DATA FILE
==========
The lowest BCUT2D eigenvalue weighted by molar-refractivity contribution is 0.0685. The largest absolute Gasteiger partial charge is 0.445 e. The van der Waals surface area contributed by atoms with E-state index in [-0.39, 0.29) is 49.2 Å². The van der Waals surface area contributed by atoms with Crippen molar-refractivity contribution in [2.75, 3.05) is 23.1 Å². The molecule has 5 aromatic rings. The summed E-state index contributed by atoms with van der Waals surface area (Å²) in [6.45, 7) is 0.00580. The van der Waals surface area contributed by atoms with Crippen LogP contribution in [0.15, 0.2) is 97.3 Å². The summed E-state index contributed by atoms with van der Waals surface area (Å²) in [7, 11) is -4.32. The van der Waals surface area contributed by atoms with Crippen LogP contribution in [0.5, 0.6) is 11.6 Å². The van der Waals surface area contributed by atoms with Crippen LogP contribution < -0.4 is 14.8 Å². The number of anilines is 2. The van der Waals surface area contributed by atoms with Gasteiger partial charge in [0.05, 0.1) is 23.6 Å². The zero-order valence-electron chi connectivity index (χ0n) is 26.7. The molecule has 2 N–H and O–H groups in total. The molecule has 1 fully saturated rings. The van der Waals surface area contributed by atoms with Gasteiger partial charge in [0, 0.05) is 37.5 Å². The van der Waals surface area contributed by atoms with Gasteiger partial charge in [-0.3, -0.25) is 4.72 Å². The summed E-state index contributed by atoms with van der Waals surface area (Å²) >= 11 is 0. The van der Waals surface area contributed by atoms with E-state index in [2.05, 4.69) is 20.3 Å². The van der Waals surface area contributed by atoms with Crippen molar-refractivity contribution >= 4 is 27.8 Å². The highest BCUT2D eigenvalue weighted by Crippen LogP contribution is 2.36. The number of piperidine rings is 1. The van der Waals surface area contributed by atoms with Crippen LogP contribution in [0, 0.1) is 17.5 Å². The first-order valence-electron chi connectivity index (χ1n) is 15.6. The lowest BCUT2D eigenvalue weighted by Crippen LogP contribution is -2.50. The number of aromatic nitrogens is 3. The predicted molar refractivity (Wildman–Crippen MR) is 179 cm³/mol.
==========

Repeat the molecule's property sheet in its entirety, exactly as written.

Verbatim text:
The lowest BCUT2D eigenvalue weighted by molar-refractivity contribution is 0.0685. The largest absolute Gasteiger partial charge is 0.445 e. The van der Waals surface area contributed by atoms with E-state index in [-0.39, 0.29) is 49.2 Å². The van der Waals surface area contributed by atoms with Crippen molar-refractivity contribution in [2.75, 3.05) is 23.1 Å². The molecule has 5 aromatic rings. The summed E-state index contributed by atoms with van der Waals surface area (Å²) in [6.45, 7) is 0.00580. The van der Waals surface area contributed by atoms with Crippen LogP contribution in [0.15, 0.2) is 97.3 Å². The summed E-state index contributed by atoms with van der Waals surface area (Å²) in [7, 11) is -4.32. The van der Waals surface area contributed by atoms with Crippen LogP contribution in [0.5, 0.6) is 11.6 Å². The van der Waals surface area contributed by atoms with Crippen LogP contribution < -0.4 is 14.8 Å². The number of anilines is 2. The van der Waals surface area contributed by atoms with Gasteiger partial charge in [0.05, 0.1) is 23.6 Å². The zero-order valence-electron chi connectivity index (χ0n) is 26.7. The molecule has 2 N–H and O–H groups in total. The molecule has 1 fully saturated rings. The van der Waals surface area contributed by atoms with Gasteiger partial charge in [0, 0.05) is 37.5 Å². The van der Waals surface area contributed by atoms with Gasteiger partial charge in [-0.3, -0.25) is 4.72 Å². The summed E-state index contributed by atoms with van der Waals surface area (Å²) >= 11 is 0. The van der Waals surface area contributed by atoms with E-state index in [2.05, 4.69) is 20.3 Å². The van der Waals surface area contributed by atoms with Crippen molar-refractivity contribution >= 4 is 27.8 Å². The highest BCUT2D eigenvalue weighted by Crippen LogP contribution is 2.36. The number of piperidine rings is 1. The van der Waals surface area contributed by atoms with Crippen LogP contribution in [0, 0.1) is 17.5 Å². The first-order valence-electron chi connectivity index (χ1n) is 15.6. The lowest BCUT2D eigenvalue weighted by Crippen LogP contribution is -2.50. The number of aromatic nitrogens is 3. The predicted molar refractivity (Wildman–Crippen MR) is 179 cm³/mol.